The shelling moved further up the line. We went to work on the trench and in the morning the sun came up and the day was hot and muggy and cheerful and quiet. The next night back at Mestre he did not tell the girl he went upstairs with at the Villa Rossa about Jesus. And he never told anybody.”
All too rarely do we follow through on our resolve when it’s engendered in a context of crisis, fear and pain.
The good news:
This past Wednesday I stood shoulder to shoulder with many of Orlando’s prominent faith leaders during a press conference convened by Orange County Mayor Teresa Jacobs.
It was a memorable experience as I watched major players in Central Florida’s faith community emphatically declaring their love for those in the LGBTQ community and calling for them to be treated with the respect and dignity that all God’s children deserve.
My heart was stirred as speakers reassured the onlooking world of the Orlando faith community’s solidarity with a group that had just lost 49 members to a hate crime too terrible to even contemplate — in addition to 53 others having sustained an array of injuries.
Christian clergy made clear that the essence of Christianity is to reflect the love and compassion of Jesus.
The bad news:
Also at that press conference were LGBTQ representatives. Their sorrow was palpable. Tears at times flowed and voices cracked as they expressed gratitude for the outpouring of compassion.
But it didn’t stop there. All the kind words of faith leaders didn’t change the fact, they pointed out, that Florida (and many other states) offers only spotty civil-rights protection on the basis of sexual orientation.
The fact is, many will return to their jobs knowing they can be fired if their orientation becomes known. Indeed, a multitude of discriminatory practices are still legal — and often stridently defended by members of the faith community.
The golden rule — a standard advocated by all faith traditions — calls for us to treat others as we’d want to be treated if the tables were turned.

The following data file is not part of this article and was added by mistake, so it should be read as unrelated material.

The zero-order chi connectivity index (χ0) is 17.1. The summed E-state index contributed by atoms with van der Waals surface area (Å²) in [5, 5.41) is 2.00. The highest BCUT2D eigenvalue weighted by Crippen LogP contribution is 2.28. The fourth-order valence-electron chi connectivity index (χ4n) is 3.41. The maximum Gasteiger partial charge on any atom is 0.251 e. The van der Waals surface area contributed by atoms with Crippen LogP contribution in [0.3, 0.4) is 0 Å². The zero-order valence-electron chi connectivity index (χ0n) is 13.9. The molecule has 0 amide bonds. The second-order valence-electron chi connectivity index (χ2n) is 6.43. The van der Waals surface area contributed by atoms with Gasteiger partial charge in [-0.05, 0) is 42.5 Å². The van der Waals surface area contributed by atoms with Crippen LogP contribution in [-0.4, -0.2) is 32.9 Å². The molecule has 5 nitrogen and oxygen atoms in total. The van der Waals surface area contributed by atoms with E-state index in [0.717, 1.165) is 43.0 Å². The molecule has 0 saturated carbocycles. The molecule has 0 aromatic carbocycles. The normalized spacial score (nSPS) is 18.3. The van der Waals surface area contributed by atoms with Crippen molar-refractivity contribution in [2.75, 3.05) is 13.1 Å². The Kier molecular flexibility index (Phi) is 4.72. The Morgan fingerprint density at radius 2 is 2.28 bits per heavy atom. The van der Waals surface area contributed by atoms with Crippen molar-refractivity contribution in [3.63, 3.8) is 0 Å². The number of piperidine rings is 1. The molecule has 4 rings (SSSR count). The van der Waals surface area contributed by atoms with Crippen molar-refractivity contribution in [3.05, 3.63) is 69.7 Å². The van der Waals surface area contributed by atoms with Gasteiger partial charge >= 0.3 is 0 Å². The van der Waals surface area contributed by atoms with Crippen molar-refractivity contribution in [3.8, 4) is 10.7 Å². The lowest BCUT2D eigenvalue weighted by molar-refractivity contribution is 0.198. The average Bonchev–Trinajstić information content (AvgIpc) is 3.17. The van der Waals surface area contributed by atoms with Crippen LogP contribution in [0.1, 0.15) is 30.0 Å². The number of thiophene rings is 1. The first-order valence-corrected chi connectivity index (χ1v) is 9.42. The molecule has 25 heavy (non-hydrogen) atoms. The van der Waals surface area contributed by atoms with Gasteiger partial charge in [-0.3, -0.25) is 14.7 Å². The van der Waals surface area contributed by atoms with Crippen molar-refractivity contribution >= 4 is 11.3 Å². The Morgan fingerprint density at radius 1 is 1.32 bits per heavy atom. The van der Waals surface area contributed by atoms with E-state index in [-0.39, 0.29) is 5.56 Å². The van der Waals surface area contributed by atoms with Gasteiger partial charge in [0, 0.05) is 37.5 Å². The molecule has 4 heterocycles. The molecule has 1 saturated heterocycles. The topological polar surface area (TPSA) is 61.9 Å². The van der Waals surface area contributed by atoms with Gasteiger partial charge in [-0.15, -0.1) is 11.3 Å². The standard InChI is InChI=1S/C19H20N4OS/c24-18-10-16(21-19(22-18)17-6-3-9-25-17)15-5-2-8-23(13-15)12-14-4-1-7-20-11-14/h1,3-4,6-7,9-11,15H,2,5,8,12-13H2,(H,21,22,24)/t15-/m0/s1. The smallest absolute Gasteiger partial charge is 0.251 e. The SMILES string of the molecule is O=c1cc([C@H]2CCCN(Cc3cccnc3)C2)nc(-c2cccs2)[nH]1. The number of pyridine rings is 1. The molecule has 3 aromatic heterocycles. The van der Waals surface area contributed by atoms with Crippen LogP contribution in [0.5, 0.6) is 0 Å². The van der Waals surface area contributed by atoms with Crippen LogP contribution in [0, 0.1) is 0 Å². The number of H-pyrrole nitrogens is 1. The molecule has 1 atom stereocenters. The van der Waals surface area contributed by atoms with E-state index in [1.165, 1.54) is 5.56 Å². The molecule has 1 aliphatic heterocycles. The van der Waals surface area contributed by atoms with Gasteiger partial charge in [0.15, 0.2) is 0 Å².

The LGBTQ community has faced insult and ostracism, discrimination and persecution. Yet on Wednesday, we as faith leaders openly and emphatically declared that they deserve dignity, respect and fair treatment — because they are as much children of God as we are.
Thus, despite whatever theological differences we may have with these brothers and sisters, we’ve acknowledged the magnitude of their pain, we’ve affirmed their value, and we’ve declared our solidarity.
If our actions are to match our declarations, we have no choice but to put Tallahassee and Washington, D.C., on notice that the Central Florida faith community — not in spite of, but because of, our deepest theological understandings — will not rest until we’ve secured justice and equality, even for those with whom we might disagree.
The real question:
Are we committed to doing the right thing every day and not just in the heat of crisis?
When the media have moved on, when the really sensational stories are happening elsewhere, when the Florida sun is hot and the air is muggy and cheerful and quiet once again, and when we’ve slipped back into the routine of preparing sermons and baptizing and visiting the sick, will we as faith leaders remind our respective flocks of the resolve we declared so boldly in the adrenaline rush of crisis?
Or will we become as tongue-tied as a battle-weary soldier upstairs at the Villa Rossa?
James Coffin, a member of the Christian clergy, is executive director of the Interfaith Council of Central Florida.